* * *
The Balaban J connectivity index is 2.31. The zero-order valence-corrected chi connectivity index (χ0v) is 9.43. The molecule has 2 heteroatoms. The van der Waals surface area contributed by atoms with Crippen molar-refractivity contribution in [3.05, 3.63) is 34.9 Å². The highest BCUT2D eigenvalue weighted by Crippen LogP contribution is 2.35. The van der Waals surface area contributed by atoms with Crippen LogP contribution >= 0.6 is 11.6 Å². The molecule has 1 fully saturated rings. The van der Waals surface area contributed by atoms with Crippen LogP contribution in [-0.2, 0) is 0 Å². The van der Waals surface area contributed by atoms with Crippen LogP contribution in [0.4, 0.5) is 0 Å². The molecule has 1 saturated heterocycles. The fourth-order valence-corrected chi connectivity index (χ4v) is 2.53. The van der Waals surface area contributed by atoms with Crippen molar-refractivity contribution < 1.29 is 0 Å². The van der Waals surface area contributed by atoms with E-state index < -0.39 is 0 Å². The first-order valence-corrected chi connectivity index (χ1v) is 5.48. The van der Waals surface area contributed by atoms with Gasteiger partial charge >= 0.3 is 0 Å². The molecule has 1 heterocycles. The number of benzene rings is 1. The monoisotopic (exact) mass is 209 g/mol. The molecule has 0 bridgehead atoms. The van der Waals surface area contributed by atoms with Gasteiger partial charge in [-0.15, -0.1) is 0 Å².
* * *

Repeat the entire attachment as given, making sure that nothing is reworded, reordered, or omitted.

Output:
The Balaban J connectivity index is 2.31. The zero-order valence-corrected chi connectivity index (χ0v) is 9.43. The molecule has 2 heteroatoms. The van der Waals surface area contributed by atoms with Crippen molar-refractivity contribution in [3.05, 3.63) is 34.9 Å². The highest BCUT2D eigenvalue weighted by Crippen LogP contribution is 2.35. The van der Waals surface area contributed by atoms with Crippen LogP contribution >= 0.6 is 11.6 Å². The molecule has 1 fully saturated rings. The van der Waals surface area contributed by atoms with Crippen LogP contribution in [-0.2, 0) is 0 Å². The van der Waals surface area contributed by atoms with Crippen LogP contribution in [0.4, 0.5) is 0 Å². The molecule has 1 saturated heterocycles. The fourth-order valence-corrected chi connectivity index (χ4v) is 2.53. The van der Waals surface area contributed by atoms with Crippen molar-refractivity contribution < 1.29 is 0 Å². The van der Waals surface area contributed by atoms with E-state index < -0.39 is 0 Å². The first-order valence-corrected chi connectivity index (χ1v) is 5.48. The van der Waals surface area contributed by atoms with Gasteiger partial charge >= 0.3 is 0 Å². The molecule has 1 heterocycles. The number of benzene rings is 1. The monoisotopic (exact) mass is 209 g/mol. The molecule has 0 bridgehead atoms. The van der Waals surface area contributed by atoms with Gasteiger partial charge in [-0.15, -0.1) is 0 Å².